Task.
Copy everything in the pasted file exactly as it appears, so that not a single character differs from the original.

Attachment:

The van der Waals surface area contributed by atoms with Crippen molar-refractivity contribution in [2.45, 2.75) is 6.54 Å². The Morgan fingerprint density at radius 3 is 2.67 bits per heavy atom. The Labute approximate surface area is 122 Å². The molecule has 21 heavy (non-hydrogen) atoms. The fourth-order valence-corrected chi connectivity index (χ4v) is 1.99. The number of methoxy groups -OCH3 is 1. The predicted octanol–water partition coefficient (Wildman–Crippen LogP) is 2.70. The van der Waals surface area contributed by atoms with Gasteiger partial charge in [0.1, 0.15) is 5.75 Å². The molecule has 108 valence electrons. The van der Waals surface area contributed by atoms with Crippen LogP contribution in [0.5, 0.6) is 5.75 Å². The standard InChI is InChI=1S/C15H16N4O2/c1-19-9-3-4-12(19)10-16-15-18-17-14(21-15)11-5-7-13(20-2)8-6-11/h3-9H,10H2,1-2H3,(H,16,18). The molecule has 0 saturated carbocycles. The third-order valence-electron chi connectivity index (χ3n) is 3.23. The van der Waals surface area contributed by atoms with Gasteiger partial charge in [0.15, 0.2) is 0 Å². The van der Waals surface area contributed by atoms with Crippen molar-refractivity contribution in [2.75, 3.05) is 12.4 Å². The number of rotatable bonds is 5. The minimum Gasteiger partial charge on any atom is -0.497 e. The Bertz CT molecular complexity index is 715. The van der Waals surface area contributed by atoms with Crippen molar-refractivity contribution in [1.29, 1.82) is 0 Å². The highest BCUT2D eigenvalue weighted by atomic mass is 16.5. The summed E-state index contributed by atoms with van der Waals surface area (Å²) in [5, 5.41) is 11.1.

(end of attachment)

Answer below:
The van der Waals surface area contributed by atoms with Crippen molar-refractivity contribution in [2.45, 2.75) is 6.54 Å². The Morgan fingerprint density at radius 3 is 2.67 bits per heavy atom. The Labute approximate surface area is 122 Å². The molecule has 21 heavy (non-hydrogen) atoms. The fourth-order valence-corrected chi connectivity index (χ4v) is 1.99. The number of methoxy groups -OCH3 is 1. The predicted octanol–water partition coefficient (Wildman–Crippen LogP) is 2.70. The van der Waals surface area contributed by atoms with Gasteiger partial charge in [0.1, 0.15) is 5.75 Å². The molecule has 108 valence electrons. The van der Waals surface area contributed by atoms with Crippen LogP contribution in [0.5, 0.6) is 5.75 Å². The standard InChI is InChI=1S/C15H16N4O2/c1-19-9-3-4-12(19)10-16-15-18-17-14(21-15)11-5-7-13(20-2)8-6-11/h3-9H,10H2,1-2H3,(H,16,18). The molecule has 0 saturated carbocycles. The third-order valence-electron chi connectivity index (χ3n) is 3.23. The van der Waals surface area contributed by atoms with Gasteiger partial charge in [0.15, 0.2) is 0 Å². The van der Waals surface area contributed by atoms with Crippen molar-refractivity contribution in [2.75, 3.05) is 12.4 Å². The number of rotatable bonds is 5. The minimum Gasteiger partial charge on any atom is -0.497 e. The Bertz CT molecular complexity index is 715. The van der Waals surface area contributed by atoms with Crippen molar-refractivity contribution in [1.29, 1.82) is 0 Å². The highest BCUT2D eigenvalue weighted by atomic mass is 16.5. The summed E-state index contributed by atoms with van der Waals surface area (Å²) in [5, 5.41) is 11.1.